How could one not stare at each and every patron of Peso's, as they sashay to the powder room or lift a pint glass to a spotlessly tanned face? Upon stepping inside the curry-colored, iron-worked building, I was greeted with such full stares. My attempt to disguise myself as a Regular Girl didn't fool anyone. I began to wonder if I had forgotten to put on my pants.

As I pushed past the palpable gaze of khakied men and Lycra-enhanced women, I told myself that they were watching the game, not me. I did not belong at a Queen Anne nuevo-Mexican happy-hour meat market.

After an uncomfortable eternity spent trying to ignore the fact that I was being ignored by the entirely-female-between-18-and-24 waitstaff, I dragged myself through the X-ray laser-beam sightlines of several barstool roosters and headed straight for the bartender. I located my voice and ordered a Negro Modelo and the Sea Scallop and Tuna Ceviche ($7.50). What is with Seattle's compulsion to poke tuna into every nook and cranny of its cuisine? Ceviche, at least as I knew it from South America, is best with flaky white fish or spookily fresh shellfish, diced up as tiny as can be with equally bitty jalapeños, tomatoes, onions, and fresh citrus juices, which "cook" the raw fish. Peso's rendition, while pretty and generously portioned on tender Bibb lettuce leaves, lacked zip. Do not order it, and maybe, just maybe, it will go away. I picked out and ate all the avocado, then tried to negotiate my way into a new seat in the dining room, hoping the remains of my ceviche would magically disappear. (Unfortunately, the plate followed me to my table like an unwanted dog.)

Peso's bar boasts an unbeatable happy-hour menu, three TVs, lots of silently appreciative men, and a sprinkling of well-maintained ladies. Still, once I entered the dining-room side of the restaurant, shielded from bored gazes and put into the competent care of a new, friendly waitress, gratitude buoyed my flagging spirits. She didn't even appear horrified when my companion (female) and I (also female) ordered five appetizer plates. Our Chipotle-Sesame Beef Bites ($6.75), which promised to fuse Polynesia and Oaxaca (what were we thinking?!) fell more to the side of overly sweet (is this Polynesia's fault?). The fish tacos ($9.50 for a platter), while not offensive, were ho-hum, although the tasty black beans and poblano rice they came with were far better than the bland, cheese-smothered belly-ache that is typically presented as "beans 'n' rice." There was no denying that Peso's prawns doused in fiery habañero sauce ($7.50) were indeed fiery; while the buttery roasted leeks and corn they were served over were mighty toothsome, the fire lacked depth, producing that strange "ring of fire" burning sensation on the outskirts of my tongue while leaving the middle kinda left out and lonely. My tongue felt sad.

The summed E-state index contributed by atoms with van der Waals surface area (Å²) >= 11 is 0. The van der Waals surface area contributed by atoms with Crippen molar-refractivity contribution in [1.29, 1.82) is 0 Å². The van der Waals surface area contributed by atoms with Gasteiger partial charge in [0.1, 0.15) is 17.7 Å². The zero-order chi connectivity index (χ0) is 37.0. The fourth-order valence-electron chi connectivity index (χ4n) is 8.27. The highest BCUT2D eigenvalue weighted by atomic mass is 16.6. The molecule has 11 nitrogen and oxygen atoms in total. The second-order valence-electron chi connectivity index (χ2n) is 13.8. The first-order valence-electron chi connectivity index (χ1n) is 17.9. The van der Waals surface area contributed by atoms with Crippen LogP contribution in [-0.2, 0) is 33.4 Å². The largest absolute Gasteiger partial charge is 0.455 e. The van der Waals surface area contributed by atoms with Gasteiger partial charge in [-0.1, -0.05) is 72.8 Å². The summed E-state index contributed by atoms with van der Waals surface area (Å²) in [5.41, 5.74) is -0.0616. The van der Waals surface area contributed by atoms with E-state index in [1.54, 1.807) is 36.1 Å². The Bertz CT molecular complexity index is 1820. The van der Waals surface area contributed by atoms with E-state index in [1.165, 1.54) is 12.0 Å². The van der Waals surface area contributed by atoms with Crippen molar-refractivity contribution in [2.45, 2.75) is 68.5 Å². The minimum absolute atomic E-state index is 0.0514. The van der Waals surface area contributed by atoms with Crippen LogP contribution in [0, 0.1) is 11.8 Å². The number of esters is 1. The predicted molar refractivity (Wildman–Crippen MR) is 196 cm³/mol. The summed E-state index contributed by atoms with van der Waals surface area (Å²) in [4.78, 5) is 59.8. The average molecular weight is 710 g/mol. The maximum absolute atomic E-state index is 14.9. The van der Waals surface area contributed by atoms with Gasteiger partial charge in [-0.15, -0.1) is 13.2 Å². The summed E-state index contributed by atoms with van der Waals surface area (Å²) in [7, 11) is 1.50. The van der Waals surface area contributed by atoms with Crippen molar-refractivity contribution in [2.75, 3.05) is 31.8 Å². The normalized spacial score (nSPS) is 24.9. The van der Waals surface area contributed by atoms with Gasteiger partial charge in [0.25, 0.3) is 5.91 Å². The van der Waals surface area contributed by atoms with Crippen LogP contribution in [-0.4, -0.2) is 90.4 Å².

Taste-sensation disappointments were offset by two menu items that cheered the old tongue up considerably. Peso, bless his soul, simmers a mean pork roast (a.k.a. Carnitas, $9.95) in chiles, cinnamon, orange, and oregano. One could happily fill up on this substantial, flavorful dish, and the value is unbeatable. And then there was the Ahi tuna, blackened "Oaxaca style" ($8.95). I've never been to Oaxaca, but apparently they know what to do with tuna there: this fish, encrusted with crushed herbs and peppers, was perfectly seared, retaining that brilliant, tender red interior, bursting with fine flavor. Thank you to the line cook, who knows how a lady likes her oily fish.

While Peso's is not my scene, what I came away with (besides a weird post-traumatic muteness) was the answer to the problematic Margarita Equation: Peso's generous margaritas ($5.50) possess an undeniable beauty and power. Fresh, strong, and oh-so-easy, it seems that well-constructed margaritas, as a rule, draw a wolf-like singles crowd. Ah well.

Peso's Taco Lounge

605 Queen Anne Ave N, 283-9353. Open daily 4:30-midnight. $$

Price Scale (per entrée)

$ = $10 and under; $$ = $10-20; $$$ = $20 and up.

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